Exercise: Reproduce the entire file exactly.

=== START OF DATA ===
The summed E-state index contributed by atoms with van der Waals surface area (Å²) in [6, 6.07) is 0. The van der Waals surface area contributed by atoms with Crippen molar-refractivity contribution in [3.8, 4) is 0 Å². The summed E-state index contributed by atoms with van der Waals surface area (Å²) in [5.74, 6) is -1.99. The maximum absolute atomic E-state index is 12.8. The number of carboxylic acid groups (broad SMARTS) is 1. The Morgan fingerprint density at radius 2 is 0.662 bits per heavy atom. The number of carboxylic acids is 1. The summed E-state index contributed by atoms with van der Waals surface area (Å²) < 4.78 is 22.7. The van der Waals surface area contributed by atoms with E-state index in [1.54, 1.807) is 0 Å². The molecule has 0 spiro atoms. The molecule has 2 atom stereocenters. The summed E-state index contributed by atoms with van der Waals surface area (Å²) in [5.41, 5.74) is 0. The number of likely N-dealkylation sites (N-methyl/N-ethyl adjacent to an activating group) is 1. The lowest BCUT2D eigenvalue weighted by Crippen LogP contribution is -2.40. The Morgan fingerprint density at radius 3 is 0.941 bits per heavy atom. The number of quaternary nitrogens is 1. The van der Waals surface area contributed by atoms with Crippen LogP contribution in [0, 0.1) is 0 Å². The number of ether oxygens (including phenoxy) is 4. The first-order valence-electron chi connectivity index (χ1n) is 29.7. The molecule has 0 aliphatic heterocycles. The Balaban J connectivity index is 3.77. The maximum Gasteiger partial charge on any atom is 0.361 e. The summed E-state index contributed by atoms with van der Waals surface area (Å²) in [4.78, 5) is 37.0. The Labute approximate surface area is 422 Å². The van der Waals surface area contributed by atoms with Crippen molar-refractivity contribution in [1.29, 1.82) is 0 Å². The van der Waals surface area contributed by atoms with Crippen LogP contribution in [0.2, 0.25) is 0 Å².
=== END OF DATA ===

The summed E-state index contributed by atoms with van der Waals surface area (Å²) in [6, 6.07) is 0. The van der Waals surface area contributed by atoms with Crippen molar-refractivity contribution in [3.8, 4) is 0 Å². The summed E-state index contributed by atoms with van der Waals surface area (Å²) in [5.74, 6) is -1.99. The maximum absolute atomic E-state index is 12.8. The number of carboxylic acid groups (broad SMARTS) is 1. The Morgan fingerprint density at radius 2 is 0.662 bits per heavy atom. The number of carboxylic acids is 1. The summed E-state index contributed by atoms with van der Waals surface area (Å²) < 4.78 is 22.7. The van der Waals surface area contributed by atoms with E-state index in [1.54, 1.807) is 0 Å². The molecule has 0 spiro atoms. The molecule has 2 atom stereocenters. The summed E-state index contributed by atoms with van der Waals surface area (Å²) in [5.41, 5.74) is 0. The number of likely N-dealkylation sites (N-methyl/N-ethyl adjacent to an activating group) is 1. The lowest BCUT2D eigenvalue weighted by Crippen LogP contribution is -2.40. The Morgan fingerprint density at radius 3 is 0.941 bits per heavy atom. The number of quaternary nitrogens is 1. The van der Waals surface area contributed by atoms with Crippen LogP contribution in [0, 0.1) is 0 Å². The number of ether oxygens (including phenoxy) is 4. The first-order valence-electron chi connectivity index (χ1n) is 29.7. The molecule has 0 aliphatic heterocycles. The Balaban J connectivity index is 3.77. The maximum Gasteiger partial charge on any atom is 0.361 e. The summed E-state index contributed by atoms with van der Waals surface area (Å²) in [4.78, 5) is 37.0. The Labute approximate surface area is 422 Å². The van der Waals surface area contributed by atoms with Crippen molar-refractivity contribution in [1.29, 1.82) is 0 Å². The van der Waals surface area contributed by atoms with Crippen LogP contribution in [0.2, 0.25) is 0 Å².